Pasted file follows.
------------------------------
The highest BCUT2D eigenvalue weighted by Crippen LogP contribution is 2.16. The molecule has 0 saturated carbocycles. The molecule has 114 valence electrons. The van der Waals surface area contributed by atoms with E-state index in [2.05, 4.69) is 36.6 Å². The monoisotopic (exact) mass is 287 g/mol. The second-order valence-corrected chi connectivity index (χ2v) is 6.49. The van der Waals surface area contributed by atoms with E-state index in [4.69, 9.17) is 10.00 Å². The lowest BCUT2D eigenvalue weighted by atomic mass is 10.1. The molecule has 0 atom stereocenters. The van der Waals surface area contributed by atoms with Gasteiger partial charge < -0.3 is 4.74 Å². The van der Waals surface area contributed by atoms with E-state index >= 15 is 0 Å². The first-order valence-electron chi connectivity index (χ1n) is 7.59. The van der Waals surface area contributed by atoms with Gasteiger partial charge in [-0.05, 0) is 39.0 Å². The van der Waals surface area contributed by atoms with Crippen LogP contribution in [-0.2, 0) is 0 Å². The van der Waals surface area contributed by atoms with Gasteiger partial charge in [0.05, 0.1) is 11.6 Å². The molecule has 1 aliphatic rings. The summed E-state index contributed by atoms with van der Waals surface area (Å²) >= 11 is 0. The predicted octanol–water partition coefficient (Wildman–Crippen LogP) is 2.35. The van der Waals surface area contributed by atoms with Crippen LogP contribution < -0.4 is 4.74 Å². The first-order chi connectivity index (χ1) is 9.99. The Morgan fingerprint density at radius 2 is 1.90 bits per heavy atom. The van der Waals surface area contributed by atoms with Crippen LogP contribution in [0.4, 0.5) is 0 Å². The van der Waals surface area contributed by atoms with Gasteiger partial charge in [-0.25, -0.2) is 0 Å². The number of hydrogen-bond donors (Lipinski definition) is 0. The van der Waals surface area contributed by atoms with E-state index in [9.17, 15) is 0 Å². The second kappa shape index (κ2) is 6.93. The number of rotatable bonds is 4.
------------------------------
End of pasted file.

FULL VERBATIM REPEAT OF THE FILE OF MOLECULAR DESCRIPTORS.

The highest BCUT2D eigenvalue weighted by Crippen LogP contribution is 2.16. The molecule has 0 saturated carbocycles. The molecule has 114 valence electrons. The van der Waals surface area contributed by atoms with E-state index in [2.05, 4.69) is 36.6 Å². The monoisotopic (exact) mass is 287 g/mol. The second-order valence-corrected chi connectivity index (χ2v) is 6.49. The van der Waals surface area contributed by atoms with E-state index in [4.69, 9.17) is 10.00 Å². The lowest BCUT2D eigenvalue weighted by atomic mass is 10.1. The molecule has 0 atom stereocenters. The van der Waals surface area contributed by atoms with Gasteiger partial charge < -0.3 is 4.74 Å². The van der Waals surface area contributed by atoms with E-state index >= 15 is 0 Å². The first-order valence-electron chi connectivity index (χ1n) is 7.59. The van der Waals surface area contributed by atoms with Gasteiger partial charge in [-0.05, 0) is 39.0 Å². The van der Waals surface area contributed by atoms with Crippen LogP contribution in [-0.2, 0) is 0 Å². The van der Waals surface area contributed by atoms with Gasteiger partial charge in [0.05, 0.1) is 11.6 Å². The molecule has 1 aliphatic rings. The summed E-state index contributed by atoms with van der Waals surface area (Å²) >= 11 is 0. The predicted octanol–water partition coefficient (Wildman–Crippen LogP) is 2.35. The van der Waals surface area contributed by atoms with Crippen LogP contribution < -0.4 is 4.74 Å². The first-order chi connectivity index (χ1) is 9.99. The Morgan fingerprint density at radius 2 is 1.90 bits per heavy atom. The van der Waals surface area contributed by atoms with Crippen LogP contribution in [0.4, 0.5) is 0 Å². The van der Waals surface area contributed by atoms with Gasteiger partial charge in [-0.25, -0.2) is 0 Å². The number of hydrogen-bond donors (Lipinski definition) is 0. The van der Waals surface area contributed by atoms with E-state index in [9.17, 15) is 0 Å². The second kappa shape index (κ2) is 6.93. The number of rotatable bonds is 4.